Tara had a sweet - warm- soft voice on NPR. Her interviewer called her dad a ‘character’. She agreed. All light and fluffy.

    Tara share About MANY HAPPY CHILDHOOD MEMORIES on NPR. I was a little confused listening to her. Was she happy or angry? She seemed so happy about her childhood. Huh? Yet for years she suffered abuse which she tells us in her book.

    On NPR:

    She said the junkyard was playful and exotic, but was dangerous....but also fun.

    She said the Mountain where she grew up was magical and beautiful.....but they were closed off from the rest of the world.

    Duality....duality...duality ...... is a word that Tara used over and over again on NPR. Tara see’s two sides to her entire life. I felt a little “duality” in this story myself. I still feel Tara herself is hidden from this story.

    Can’t put my finger on it. But one thing does hit home — we can’t meet the rest of her family like we were able to of Jeannette Walls. So - this is clearly TARA’S memoir....and I’ll respect it at that.

    This is a valuable powerful read but I’m guessing there might be more to this story one day.

    Thank You Netgalley, Random House, and Tara Westover ( congrats to you on your book - may you continue to find inner peace and happiness)

    4.4 Stars

  • Emily (Books with Emily Fox)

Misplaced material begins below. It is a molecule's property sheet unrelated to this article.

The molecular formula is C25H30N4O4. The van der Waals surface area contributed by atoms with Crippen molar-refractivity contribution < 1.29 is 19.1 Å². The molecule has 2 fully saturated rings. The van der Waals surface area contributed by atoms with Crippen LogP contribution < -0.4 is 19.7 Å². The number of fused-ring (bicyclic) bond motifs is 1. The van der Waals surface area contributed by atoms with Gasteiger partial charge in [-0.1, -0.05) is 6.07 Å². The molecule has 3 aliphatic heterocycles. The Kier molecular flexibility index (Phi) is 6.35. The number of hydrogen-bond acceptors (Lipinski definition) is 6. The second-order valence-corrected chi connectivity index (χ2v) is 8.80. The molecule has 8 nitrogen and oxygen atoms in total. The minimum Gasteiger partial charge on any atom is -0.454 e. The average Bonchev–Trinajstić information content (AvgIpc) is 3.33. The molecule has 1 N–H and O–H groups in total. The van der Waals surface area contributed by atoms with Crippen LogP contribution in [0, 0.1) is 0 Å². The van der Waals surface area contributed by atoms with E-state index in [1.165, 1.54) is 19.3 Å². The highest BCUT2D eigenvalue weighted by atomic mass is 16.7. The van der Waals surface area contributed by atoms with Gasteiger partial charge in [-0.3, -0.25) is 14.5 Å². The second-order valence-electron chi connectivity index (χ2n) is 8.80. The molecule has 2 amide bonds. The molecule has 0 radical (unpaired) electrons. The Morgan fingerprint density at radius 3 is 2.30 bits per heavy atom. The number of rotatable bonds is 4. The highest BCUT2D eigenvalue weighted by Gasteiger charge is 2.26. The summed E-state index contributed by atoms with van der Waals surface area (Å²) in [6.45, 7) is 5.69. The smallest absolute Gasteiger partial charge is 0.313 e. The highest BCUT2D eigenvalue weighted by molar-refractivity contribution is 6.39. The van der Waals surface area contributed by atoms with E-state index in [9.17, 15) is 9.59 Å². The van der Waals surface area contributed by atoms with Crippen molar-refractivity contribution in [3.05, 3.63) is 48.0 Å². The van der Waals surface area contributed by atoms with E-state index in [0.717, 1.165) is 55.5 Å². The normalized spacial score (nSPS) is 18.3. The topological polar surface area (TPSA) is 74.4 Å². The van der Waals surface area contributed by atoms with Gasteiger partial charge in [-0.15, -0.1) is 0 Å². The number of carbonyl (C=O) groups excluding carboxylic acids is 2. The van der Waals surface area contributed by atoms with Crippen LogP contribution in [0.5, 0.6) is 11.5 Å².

I had a really tough time reading this book.

    The physical and emotional abuse made me want to put it down and forget about it. The manipulation, the abuse she went through left me speechless. While not unique, family issues are still so taboo. Brainwashing your own self into thinking it's your fault, that it wasn't that bad or that you imagined it will hit way too close for comfort for a lot of people.

    The author's writing was beautiful and her courage to get an education and stand up to her famil

    I had a really tough time reading this book.

    The physical and emotional abuse made me want to put it down and forget about it. The manipulation, the abuse she went through left me speechless. While not unique, family issues are still so taboo. Brainwashing your own self into thinking it's your fault, that it wasn't that bad or that you imagined it will hit way too close for comfort for a lot of people.

    The author's writing was beautiful and her courage to get an education and stand up to her family was inspiring.

    Do recommend if you can stomach it.

  • Emily May

    What an interesting fantasy novel.

    I'm kidding.

    I think.

    Some parts of this

    seem farfetched, such as how an uneducated mountain wildgirl clicked her heels together, magicked up thousands of dollars (yeah, yeah, scholarships don't cover everything, you know), and went on to some of the world's most prestigious higher education centres. Intelligence is not the main thing required to attend Harvard or Cambridge; being able to pass exams and perform the system's dance is. Someone without formal ed

    What an interesting fantasy novel.

    I'm kidding.

    I think.

    Some parts of this

    seem farfetched, such as how an uneducated mountain wildgirl clicked her heels together, magicked up thousands of dollars (yeah, yeah, scholarships don't cover everything, you know), and went on to some of the world's most prestigious higher education centres. Intelligence is not the main thing required to attend Harvard or Cambridge; being able to pass exams and perform the system's dance is. Someone without formal education should have no idea how to do that.

    Also-- are some people magically cured by herbs and finger-clicking here or did I miss some medical intervention along the way?